L.D. Heater Co. may have been a subsidiary, or had a contract of some kind with Norlin Musical Instruments due to the Gibson head-stock copy infringement issues., Norlin was the same company that owned Gibson Guitars in the 1970’s and 80’s.

      Yet Lyle brand guitars were not guitars made under contract for Gibson with Arai and Matsumoku, they were their own brand with their own contracts with these companies.
      The confusion came from the Gibson head-stock controversy and no lawsuit was ever filed, as Lyle and other knock-off brands agreed to change the head-stock design to get around Gibson’s own design.
      The guitars that were Japanese copies of U.S. guitars were, in most cases, a different body dimension than U.S. made guitars.

      https://en.wikipedia.org/wiki/Gibson

    • #79257
      Anonymous
      Guest

      Posted on February 28, 2014 by alex
      L.D. Heater Music Company

      The brand was named after Lyle DeLoss Heater.
      The L.D. Heater Music Company was a family-owned importer of musical instruments based in Portland, Oregon from around 1918 until about 1984. They offered many music products and instruments, notably guitars, violins, and other string and brass instruments. By 1971, the company had moved from downtown Portland to Beaverton, a local suburb. The company was located at 10300 S.W. Allen Blvd. Beaverton, Oregon. The L.D. Heater Music Company was a registered business in Oregon. Public records show that the company did not renew its registration and was dissolved in 1986.
      Most of the instruments and products L.D. Heater imported in the 60s and 70s were from Japan. One of their favorite manufacturers in Japan was the Matsumoku factory. Matsumoku made very good guitars and amps under the names Lyle (the L.D. Heater brand), Epiphone, Univox, Tempo, and others. But L.D. Heater also imported other fine instruments from Germany and some from Italy.
      The Final Years

      Ron Henson was President of L.D. Music Company in 1984. There is a 1982 newspaper article by the Eugene Register Guard about L.D. Heater Music Co. making violins from Oregon grown Spruce and Maple trees.

      Kapok Violins.

      Edgar Perry Dewitt (1913-2010) was a financial officer for L.D. Heater Company.

    • #127763
      Anonymous
      Guest

      I have a w 415 dove. It’s my favorite of my three acoustics. If any one is selling one or knows of anyone selling one I am interested.

      • #127770
        Anonymous
        Guest

        I also have a W415 dove. It was my Mom’s. Do you know much about them? Is this one with the laminate on it or bridge trouble? I’m going to have it adjusted once we get past this Covid junk. Haha. Thanks.

    • #78326
      Anonymous
      Guest

      Picked up a Lyle sunburst hollow body electric bass dating from the 60’s at a garage sale for under $50. The guy who sold it called it a lawsuit guitar? Made in Japan Any Info. on this from anyone would be apricated. Looks to be all original

    • #78373
      Anonymous
      Guest

      My grandmother bought a lyle Dove brand new in 1969 in Medford, OR. For her daughter my aunt. She never liked it and put it in the closet in 1970. In the 1980s she gave it to me and i never played it either. So 50 years of sitting in its case in the closet. What is it worth? Thanks John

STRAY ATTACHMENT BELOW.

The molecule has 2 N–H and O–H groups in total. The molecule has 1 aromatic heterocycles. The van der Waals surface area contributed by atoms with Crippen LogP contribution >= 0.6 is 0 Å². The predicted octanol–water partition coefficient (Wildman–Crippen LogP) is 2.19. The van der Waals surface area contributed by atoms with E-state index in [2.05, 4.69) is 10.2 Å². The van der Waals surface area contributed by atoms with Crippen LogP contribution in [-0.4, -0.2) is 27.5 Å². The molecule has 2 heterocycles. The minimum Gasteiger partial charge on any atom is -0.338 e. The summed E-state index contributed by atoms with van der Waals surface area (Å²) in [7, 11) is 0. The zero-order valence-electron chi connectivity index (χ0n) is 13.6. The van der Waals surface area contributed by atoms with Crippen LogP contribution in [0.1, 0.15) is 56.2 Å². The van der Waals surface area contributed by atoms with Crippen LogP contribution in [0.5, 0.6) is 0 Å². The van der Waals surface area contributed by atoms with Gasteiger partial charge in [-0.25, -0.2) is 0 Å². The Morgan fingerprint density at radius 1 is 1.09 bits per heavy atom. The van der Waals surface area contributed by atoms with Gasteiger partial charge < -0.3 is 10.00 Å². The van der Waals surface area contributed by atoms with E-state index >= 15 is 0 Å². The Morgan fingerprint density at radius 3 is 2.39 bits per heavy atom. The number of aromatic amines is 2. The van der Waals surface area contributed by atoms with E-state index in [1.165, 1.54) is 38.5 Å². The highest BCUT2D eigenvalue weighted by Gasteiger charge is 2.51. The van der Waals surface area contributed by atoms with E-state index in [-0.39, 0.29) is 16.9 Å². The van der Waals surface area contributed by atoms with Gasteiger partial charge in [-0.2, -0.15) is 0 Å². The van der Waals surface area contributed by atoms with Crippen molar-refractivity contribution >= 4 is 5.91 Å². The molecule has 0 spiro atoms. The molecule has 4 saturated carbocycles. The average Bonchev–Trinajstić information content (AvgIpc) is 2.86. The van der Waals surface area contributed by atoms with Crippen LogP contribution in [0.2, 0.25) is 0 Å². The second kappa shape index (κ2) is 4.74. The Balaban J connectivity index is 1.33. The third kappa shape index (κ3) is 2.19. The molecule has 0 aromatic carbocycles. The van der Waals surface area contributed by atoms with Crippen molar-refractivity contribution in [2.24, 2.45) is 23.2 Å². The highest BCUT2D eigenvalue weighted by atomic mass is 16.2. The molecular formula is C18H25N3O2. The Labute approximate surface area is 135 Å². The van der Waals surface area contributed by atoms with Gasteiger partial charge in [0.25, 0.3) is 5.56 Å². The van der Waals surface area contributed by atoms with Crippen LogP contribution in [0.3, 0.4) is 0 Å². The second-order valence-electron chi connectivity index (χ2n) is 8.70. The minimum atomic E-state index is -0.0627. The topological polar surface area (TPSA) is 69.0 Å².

• #77992
      Anonymous
      Guest

      I recently purchased 2 Lyle guitars, one being the hummingbird model #W-460 serial # 600404 with spruce top and laminate mahogany sides and back. The other one is the dove model #690 DL with spruce solid top and solid Brazilian rosewood sides and back and mother of pearl inlays on the headstock and fingerboard. I would like to find out more about these but there is not much info out there. From what I see on this site there are multiple request’s for info but no answers?? Is there any other site that has more info?? BTW, the tone and sustain is awesome on both guitars!!!!!!!!!

      Thank you in advance for your reply,,,,, Larry T

    • #77714
      Anonymous
      Guest

      I bought my Lyle HB in 1973 in Hillsboro Oregon at Westfalls Music on main st. I paid $79 and it came with a semi-hardshell case. I still have it today. It’s been all around the world with me on tour. I’ve upgraded the tuners over time and replaced the nut once. My bridge is starting to pull up. StewMac has several great fixes for this for around $150. The sound of this guitar has warmed up over the years and is still wonderful. The cost of keeping this guitar alive and playable is part of my history and love for this guitar. Like Trigger is a part of Willie Nelson, this guitar is a part of me. About Lyle? Lyle was sold exclusively through Heater Music Co. in Beaverton Oregon which is right next to Hillsboro where I bought mine. The Matsumoku Company manufactured many Lyle branded guitars in Japan from (approximately) 1965 to 1972. It was purchased by the Norlin Company, at the time the parent company of Gibson. This relationship is why many guitar people think Lyle was copying Gibson. The guitars distributed by the L. D. Heater Music Company were not part of the lawsuit. But many think it was. The lawsuit was with Ibanez’s American brand and was settled out of court. The Lyle Hummingbird is not worth much after 40 years. It’s just a nice very cool guitar with a colorful history.